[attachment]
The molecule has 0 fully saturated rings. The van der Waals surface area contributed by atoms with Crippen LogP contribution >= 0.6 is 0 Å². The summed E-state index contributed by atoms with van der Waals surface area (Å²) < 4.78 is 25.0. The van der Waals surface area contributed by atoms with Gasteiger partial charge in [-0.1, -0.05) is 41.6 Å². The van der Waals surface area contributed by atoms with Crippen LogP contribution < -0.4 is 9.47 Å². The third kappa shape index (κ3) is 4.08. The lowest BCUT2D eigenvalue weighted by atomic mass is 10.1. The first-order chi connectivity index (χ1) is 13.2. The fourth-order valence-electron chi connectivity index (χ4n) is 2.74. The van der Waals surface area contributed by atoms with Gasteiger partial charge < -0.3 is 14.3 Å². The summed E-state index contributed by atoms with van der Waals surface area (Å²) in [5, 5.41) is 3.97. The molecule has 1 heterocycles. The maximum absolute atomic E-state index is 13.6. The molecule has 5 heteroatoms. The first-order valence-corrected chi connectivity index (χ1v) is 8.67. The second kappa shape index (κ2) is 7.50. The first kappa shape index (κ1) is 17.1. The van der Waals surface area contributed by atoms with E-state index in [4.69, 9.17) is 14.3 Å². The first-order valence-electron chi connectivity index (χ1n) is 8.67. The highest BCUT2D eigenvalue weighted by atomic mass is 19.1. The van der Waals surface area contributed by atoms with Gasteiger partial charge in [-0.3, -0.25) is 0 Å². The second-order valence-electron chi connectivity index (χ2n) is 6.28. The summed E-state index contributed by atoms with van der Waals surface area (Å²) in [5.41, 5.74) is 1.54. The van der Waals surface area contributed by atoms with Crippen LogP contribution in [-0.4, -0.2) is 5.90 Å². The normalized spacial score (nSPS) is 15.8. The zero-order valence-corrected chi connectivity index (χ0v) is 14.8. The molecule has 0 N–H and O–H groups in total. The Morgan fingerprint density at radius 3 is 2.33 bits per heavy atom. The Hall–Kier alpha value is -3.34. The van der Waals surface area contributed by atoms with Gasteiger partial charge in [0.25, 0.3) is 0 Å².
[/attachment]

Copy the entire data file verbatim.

The molecule has 0 fully saturated rings. The van der Waals surface area contributed by atoms with Crippen LogP contribution >= 0.6 is 0 Å². The summed E-state index contributed by atoms with van der Waals surface area (Å²) < 4.78 is 25.0. The van der Waals surface area contributed by atoms with Gasteiger partial charge in [-0.1, -0.05) is 41.6 Å². The van der Waals surface area contributed by atoms with Crippen LogP contribution < -0.4 is 9.47 Å². The third kappa shape index (κ3) is 4.08. The lowest BCUT2D eigenvalue weighted by atomic mass is 10.1. The first-order chi connectivity index (χ1) is 13.2. The fourth-order valence-electron chi connectivity index (χ4n) is 2.74. The van der Waals surface area contributed by atoms with Gasteiger partial charge < -0.3 is 14.3 Å². The summed E-state index contributed by atoms with van der Waals surface area (Å²) in [5, 5.41) is 3.97. The molecule has 1 heterocycles. The maximum absolute atomic E-state index is 13.6. The molecule has 5 heteroatoms. The first-order valence-corrected chi connectivity index (χ1v) is 8.67. The second kappa shape index (κ2) is 7.50. The first kappa shape index (κ1) is 17.1. The van der Waals surface area contributed by atoms with E-state index in [4.69, 9.17) is 14.3 Å². The first-order valence-electron chi connectivity index (χ1n) is 8.67. The highest BCUT2D eigenvalue weighted by atomic mass is 19.1. The van der Waals surface area contributed by atoms with Gasteiger partial charge in [-0.3, -0.25) is 0 Å². The second-order valence-electron chi connectivity index (χ2n) is 6.28. The summed E-state index contributed by atoms with van der Waals surface area (Å²) in [5.41, 5.74) is 1.54. The van der Waals surface area contributed by atoms with Crippen LogP contribution in [-0.4, -0.2) is 5.90 Å². The normalized spacial score (nSPS) is 15.8. The zero-order valence-corrected chi connectivity index (χ0v) is 14.8. The molecule has 0 N–H and O–H groups in total. The Morgan fingerprint density at radius 3 is 2.33 bits per heavy atom. The Hall–Kier alpha value is -3.34. The van der Waals surface area contributed by atoms with Gasteiger partial charge in [0.25, 0.3) is 0 Å².